Based on Victoria’s proportion of generation the two routes would see:
In Queensland about 8.4 GW of coal generators are operating. These were commissioned between 1968 with Callide B and 2007 with Kogan Creek. In addition another 3.5 GW of gas power capacity was constructed between1960 with Mica Creek but the rest after 1999.
Based on Queensland’s proportion of generation the two routes would see:
4. South Australia
Within South Australia the coal plants are closing down though 2.7 GW of gas power exists which maintains high greenhouse gas emissions. In 2014 South Australia produced 7,600 GWh of fossil fueled generation.
Based on South Australia’s proportion of generation the two routes would see:
5. Western Australia
Within Western Australia there are three electricity generating systems and they are not connected together.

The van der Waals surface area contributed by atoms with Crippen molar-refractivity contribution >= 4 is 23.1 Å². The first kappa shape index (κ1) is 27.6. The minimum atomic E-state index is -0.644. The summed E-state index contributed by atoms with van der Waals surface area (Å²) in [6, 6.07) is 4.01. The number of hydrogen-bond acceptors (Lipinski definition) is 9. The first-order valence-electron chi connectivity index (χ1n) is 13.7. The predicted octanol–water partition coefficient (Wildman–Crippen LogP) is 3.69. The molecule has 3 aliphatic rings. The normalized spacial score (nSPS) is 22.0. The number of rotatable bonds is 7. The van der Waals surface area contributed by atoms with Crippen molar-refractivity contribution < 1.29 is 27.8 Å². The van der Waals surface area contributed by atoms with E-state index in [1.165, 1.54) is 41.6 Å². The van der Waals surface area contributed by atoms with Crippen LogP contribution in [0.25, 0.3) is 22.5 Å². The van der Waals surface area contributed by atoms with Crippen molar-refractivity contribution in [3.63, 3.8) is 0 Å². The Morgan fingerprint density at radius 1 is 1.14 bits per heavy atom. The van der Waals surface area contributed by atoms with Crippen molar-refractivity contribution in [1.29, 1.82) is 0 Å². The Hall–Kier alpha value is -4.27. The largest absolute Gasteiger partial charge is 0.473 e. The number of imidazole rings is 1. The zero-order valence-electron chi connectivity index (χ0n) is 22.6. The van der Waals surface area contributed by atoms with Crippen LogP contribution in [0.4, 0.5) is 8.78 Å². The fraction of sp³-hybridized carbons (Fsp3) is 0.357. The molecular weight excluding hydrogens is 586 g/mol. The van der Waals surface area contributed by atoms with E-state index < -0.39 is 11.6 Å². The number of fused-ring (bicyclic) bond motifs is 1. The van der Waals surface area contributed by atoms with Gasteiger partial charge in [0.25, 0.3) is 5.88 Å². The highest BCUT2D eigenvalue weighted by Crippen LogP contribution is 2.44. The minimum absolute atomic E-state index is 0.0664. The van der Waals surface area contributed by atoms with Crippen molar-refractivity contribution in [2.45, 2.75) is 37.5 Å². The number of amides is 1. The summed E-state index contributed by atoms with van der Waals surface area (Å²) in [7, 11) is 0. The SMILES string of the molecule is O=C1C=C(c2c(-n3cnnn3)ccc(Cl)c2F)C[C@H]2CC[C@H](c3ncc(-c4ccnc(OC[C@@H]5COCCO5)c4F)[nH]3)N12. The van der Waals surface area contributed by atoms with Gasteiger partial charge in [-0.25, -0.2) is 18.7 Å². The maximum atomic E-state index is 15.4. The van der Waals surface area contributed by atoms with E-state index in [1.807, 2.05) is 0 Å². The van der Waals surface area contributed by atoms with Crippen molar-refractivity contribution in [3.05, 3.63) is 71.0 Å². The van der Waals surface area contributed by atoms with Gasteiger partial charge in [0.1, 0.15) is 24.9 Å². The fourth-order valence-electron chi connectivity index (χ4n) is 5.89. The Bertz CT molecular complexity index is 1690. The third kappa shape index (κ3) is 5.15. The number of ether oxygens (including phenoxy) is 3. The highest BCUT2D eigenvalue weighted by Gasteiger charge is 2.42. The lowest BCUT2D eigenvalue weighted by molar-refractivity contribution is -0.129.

The largest is the South West Interconnected System (SWIS) which has some 2.994GW of capacity and 91% of this is powered by fossil fuels.
The North West Interconnected System (NWIS) has 554MW of generating capacity but this can change rapidly because being located in the Pilbarra region it responds to changes in resource development. The NWIS is closer to 99% fossil fuel dependent.
The major challenge for decarbonisation in WA are the Non-Interconnected generators which total 3,390MW of capacity and are 99% fossil fueled. They consist of many small generators located around the state at small communities and resource projects and are often separated by hundreds of kilometres.
If only the current demand of 20.2TWh/year and 2.994GW of fossil capacity was met by small nuclear power plants, then with small nuclear power plants meeting the 76% of the load then seven BWRX 300 small nuclear power plants would be required.
Tasmania is currently supplied by hydropower